Caladryl Lotion is a brand name for pramoxine, a topical cream that is used to treat itching and burning skin caused by insect bites, sunburn or other skin irritations. Pramoxine is an anesthetic that works by blocking pain signals from the nerve receptors in your skin. While pramoxine is generally safe for most adults, manufacturers recommend that you consult a doctor before using it on children under 2.
Video of the Day
Children Under 2
Drugs.com states that you should not use lotions that contain pramoxine on children under 2 years old without first speaking to a doctor. The effectiveness and safety of using pramoxine on a child under 2 has not been extensively studied. Your doctor may suggest using a different medication for skin irritation on your baby.
Using pramoxine lotion on a small child may lead to side effects, according to HealthDigest.org. Children are more likely to experience side effects from pramoxine than adults. If you are using pramoxine on your small child and you believe that your child is not growing or developing properly, discontinue using the pramoxine and talk to your child's docto. Severe side effects from using pramoxine include allergic reactions, a worsening of skin irritation, skin redness and swelling.
Safety in Pregnancy and Breastfeeding
Drugs.com states that it is unknown whether a mother can safely use pramoxine while she is pregnant or breastfeeding. If you are pregnant, talk to your doctor before using pramoxine to discuss the risks and benefits. It is unknown whether pramoxine passes into your breastmilk if you use the drug while nursing. Talk to your doctor to determine the risks of using pramoxine while nursing.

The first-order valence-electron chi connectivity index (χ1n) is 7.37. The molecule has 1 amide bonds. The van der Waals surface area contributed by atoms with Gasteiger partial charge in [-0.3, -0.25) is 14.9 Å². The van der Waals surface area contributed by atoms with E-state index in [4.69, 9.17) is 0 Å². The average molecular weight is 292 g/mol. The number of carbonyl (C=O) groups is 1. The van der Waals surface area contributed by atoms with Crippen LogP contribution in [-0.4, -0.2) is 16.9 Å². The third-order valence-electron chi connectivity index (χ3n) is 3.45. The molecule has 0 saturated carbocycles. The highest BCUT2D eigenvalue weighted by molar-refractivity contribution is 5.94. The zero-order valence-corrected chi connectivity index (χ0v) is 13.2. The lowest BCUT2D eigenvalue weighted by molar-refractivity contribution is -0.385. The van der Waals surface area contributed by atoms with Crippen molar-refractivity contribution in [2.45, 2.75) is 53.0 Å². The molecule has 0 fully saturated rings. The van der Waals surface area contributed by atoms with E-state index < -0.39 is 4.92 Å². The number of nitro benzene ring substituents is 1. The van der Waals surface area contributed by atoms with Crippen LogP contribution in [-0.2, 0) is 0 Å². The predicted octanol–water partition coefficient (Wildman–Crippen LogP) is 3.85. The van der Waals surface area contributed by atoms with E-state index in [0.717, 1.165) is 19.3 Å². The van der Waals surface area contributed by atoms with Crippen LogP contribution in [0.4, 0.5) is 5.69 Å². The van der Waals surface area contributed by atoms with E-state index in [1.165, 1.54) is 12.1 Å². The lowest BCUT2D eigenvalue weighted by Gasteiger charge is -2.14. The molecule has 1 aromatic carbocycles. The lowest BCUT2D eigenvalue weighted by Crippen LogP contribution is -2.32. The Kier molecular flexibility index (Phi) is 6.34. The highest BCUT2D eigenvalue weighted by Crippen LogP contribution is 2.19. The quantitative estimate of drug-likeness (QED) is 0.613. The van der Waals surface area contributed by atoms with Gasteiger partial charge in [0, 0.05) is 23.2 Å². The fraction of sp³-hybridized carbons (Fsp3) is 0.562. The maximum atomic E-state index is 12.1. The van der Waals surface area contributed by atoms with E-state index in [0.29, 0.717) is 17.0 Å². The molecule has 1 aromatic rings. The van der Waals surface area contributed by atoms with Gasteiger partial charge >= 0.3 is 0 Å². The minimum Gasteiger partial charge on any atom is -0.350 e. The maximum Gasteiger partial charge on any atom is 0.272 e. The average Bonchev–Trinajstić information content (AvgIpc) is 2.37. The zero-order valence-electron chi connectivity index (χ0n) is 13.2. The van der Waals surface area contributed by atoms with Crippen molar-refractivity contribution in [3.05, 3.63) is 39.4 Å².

If your baby has a skin irritation due to diaper rash, dry skin or other irritations, you have other options available. You can find several over-the-counter creams designed to treat rashes on infants at any drug store or baby supply store. Use mild soaps that don't contain fragrances when bathing your infant and allow your baby to spend time naked each day to give her skin the opportunity to breathe. If you believe your child has eczema or a severe skin condition, take her to a pediatrician to determine the safest way to treat her skin irritation.
If you have small children in your home, keep pramoxine and all other drugs out of a child's reach. MedlinePlus states that if your child accidentally ingests or overdoses on pramoxine, you should call poison control immediately. If your child passes out or stops breathing after ingesting pramoxine, call 911 immediately.